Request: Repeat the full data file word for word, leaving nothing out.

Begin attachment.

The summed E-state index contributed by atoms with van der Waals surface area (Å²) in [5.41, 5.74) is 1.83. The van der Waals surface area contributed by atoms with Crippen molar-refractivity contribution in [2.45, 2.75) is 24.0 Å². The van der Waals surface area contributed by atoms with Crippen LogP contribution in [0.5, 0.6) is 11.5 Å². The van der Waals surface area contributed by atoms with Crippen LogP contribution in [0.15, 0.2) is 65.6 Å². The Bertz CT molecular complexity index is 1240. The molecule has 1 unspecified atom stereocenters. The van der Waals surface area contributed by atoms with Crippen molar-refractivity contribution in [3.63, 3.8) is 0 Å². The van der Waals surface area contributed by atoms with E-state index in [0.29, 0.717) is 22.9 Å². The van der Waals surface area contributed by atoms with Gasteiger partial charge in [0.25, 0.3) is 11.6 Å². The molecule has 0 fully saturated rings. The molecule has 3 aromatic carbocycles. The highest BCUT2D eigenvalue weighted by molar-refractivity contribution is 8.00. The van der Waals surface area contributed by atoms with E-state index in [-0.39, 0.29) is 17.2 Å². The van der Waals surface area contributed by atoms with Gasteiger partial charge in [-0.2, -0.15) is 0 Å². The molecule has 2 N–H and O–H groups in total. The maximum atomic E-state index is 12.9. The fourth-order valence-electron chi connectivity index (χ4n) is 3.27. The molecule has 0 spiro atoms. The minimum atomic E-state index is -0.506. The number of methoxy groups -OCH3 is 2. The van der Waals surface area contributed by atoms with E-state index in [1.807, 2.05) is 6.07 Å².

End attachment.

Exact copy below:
The summed E-state index contributed by atoms with van der Waals surface area (Å²) in [5.41, 5.74) is 1.83. The van der Waals surface area contributed by atoms with Crippen molar-refractivity contribution in [2.45, 2.75) is 24.0 Å². The van der Waals surface area contributed by atoms with Crippen LogP contribution in [0.5, 0.6) is 11.5 Å². The van der Waals surface area contributed by atoms with Crippen LogP contribution in [0.15, 0.2) is 65.6 Å². The Bertz CT molecular complexity index is 1240. The molecule has 1 unspecified atom stereocenters. The van der Waals surface area contributed by atoms with Crippen molar-refractivity contribution in [3.63, 3.8) is 0 Å². The van der Waals surface area contributed by atoms with E-state index in [0.29, 0.717) is 22.9 Å². The van der Waals surface area contributed by atoms with Gasteiger partial charge in [0.25, 0.3) is 11.6 Å². The molecule has 0 fully saturated rings. The molecule has 3 aromatic carbocycles. The highest BCUT2D eigenvalue weighted by molar-refractivity contribution is 8.00. The van der Waals surface area contributed by atoms with E-state index in [-0.39, 0.29) is 17.2 Å². The van der Waals surface area contributed by atoms with Gasteiger partial charge in [-0.2, -0.15) is 0 Å². The molecule has 2 N–H and O–H groups in total. The maximum atomic E-state index is 12.9. The fourth-order valence-electron chi connectivity index (χ4n) is 3.27. The molecule has 0 spiro atoms. The minimum atomic E-state index is -0.506. The number of methoxy groups -OCH3 is 2. The van der Waals surface area contributed by atoms with E-state index in [1.807, 2.05) is 6.07 Å².